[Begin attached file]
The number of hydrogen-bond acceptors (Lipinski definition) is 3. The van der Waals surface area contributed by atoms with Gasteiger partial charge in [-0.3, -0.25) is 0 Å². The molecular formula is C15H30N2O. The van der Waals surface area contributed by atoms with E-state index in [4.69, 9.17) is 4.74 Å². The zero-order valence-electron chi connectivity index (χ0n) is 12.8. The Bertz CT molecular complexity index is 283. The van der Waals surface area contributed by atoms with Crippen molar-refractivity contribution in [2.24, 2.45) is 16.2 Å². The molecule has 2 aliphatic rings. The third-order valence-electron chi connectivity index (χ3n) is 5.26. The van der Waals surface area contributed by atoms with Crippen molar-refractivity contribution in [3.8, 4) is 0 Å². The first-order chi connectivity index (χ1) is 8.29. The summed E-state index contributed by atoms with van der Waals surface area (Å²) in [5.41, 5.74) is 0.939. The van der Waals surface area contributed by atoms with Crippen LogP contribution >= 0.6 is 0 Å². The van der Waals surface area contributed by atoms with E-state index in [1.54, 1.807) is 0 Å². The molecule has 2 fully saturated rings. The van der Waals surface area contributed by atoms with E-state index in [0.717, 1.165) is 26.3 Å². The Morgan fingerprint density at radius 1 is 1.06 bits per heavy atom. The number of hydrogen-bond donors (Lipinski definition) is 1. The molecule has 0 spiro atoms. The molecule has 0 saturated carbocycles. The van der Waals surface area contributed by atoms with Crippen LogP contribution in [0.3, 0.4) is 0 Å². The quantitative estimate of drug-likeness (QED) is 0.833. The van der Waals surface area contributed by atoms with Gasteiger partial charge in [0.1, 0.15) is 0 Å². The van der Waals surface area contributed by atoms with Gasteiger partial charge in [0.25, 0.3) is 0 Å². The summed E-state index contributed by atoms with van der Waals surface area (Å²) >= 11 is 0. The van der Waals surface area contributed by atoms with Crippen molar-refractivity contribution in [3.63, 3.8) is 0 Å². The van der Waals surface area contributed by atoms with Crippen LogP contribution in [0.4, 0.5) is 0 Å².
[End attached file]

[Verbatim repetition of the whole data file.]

The number of hydrogen-bond acceptors (Lipinski definition) is 3. The van der Waals surface area contributed by atoms with Gasteiger partial charge in [-0.3, -0.25) is 0 Å². The molecular formula is C15H30N2O. The van der Waals surface area contributed by atoms with E-state index in [4.69, 9.17) is 4.74 Å². The zero-order valence-electron chi connectivity index (χ0n) is 12.8. The Bertz CT molecular complexity index is 283. The van der Waals surface area contributed by atoms with Crippen molar-refractivity contribution in [2.24, 2.45) is 16.2 Å². The molecule has 2 aliphatic rings. The third-order valence-electron chi connectivity index (χ3n) is 5.26. The van der Waals surface area contributed by atoms with Crippen molar-refractivity contribution in [3.8, 4) is 0 Å². The first-order chi connectivity index (χ1) is 8.29. The summed E-state index contributed by atoms with van der Waals surface area (Å²) in [5.41, 5.74) is 0.939. The van der Waals surface area contributed by atoms with Crippen LogP contribution >= 0.6 is 0 Å². The van der Waals surface area contributed by atoms with E-state index in [1.54, 1.807) is 0 Å². The molecule has 2 fully saturated rings. The van der Waals surface area contributed by atoms with E-state index in [0.717, 1.165) is 26.3 Å². The Morgan fingerprint density at radius 1 is 1.06 bits per heavy atom. The number of hydrogen-bond donors (Lipinski definition) is 1. The molecule has 0 spiro atoms. The molecule has 0 saturated carbocycles. The van der Waals surface area contributed by atoms with Crippen LogP contribution in [0.3, 0.4) is 0 Å². The quantitative estimate of drug-likeness (QED) is 0.833. The van der Waals surface area contributed by atoms with Gasteiger partial charge in [0.1, 0.15) is 0 Å². The van der Waals surface area contributed by atoms with Gasteiger partial charge in [0.25, 0.3) is 0 Å². The summed E-state index contributed by atoms with van der Waals surface area (Å²) >= 11 is 0. The van der Waals surface area contributed by atoms with Crippen molar-refractivity contribution in [3.63, 3.8) is 0 Å². The van der Waals surface area contributed by atoms with Crippen LogP contribution in [0.4, 0.5) is 0 Å².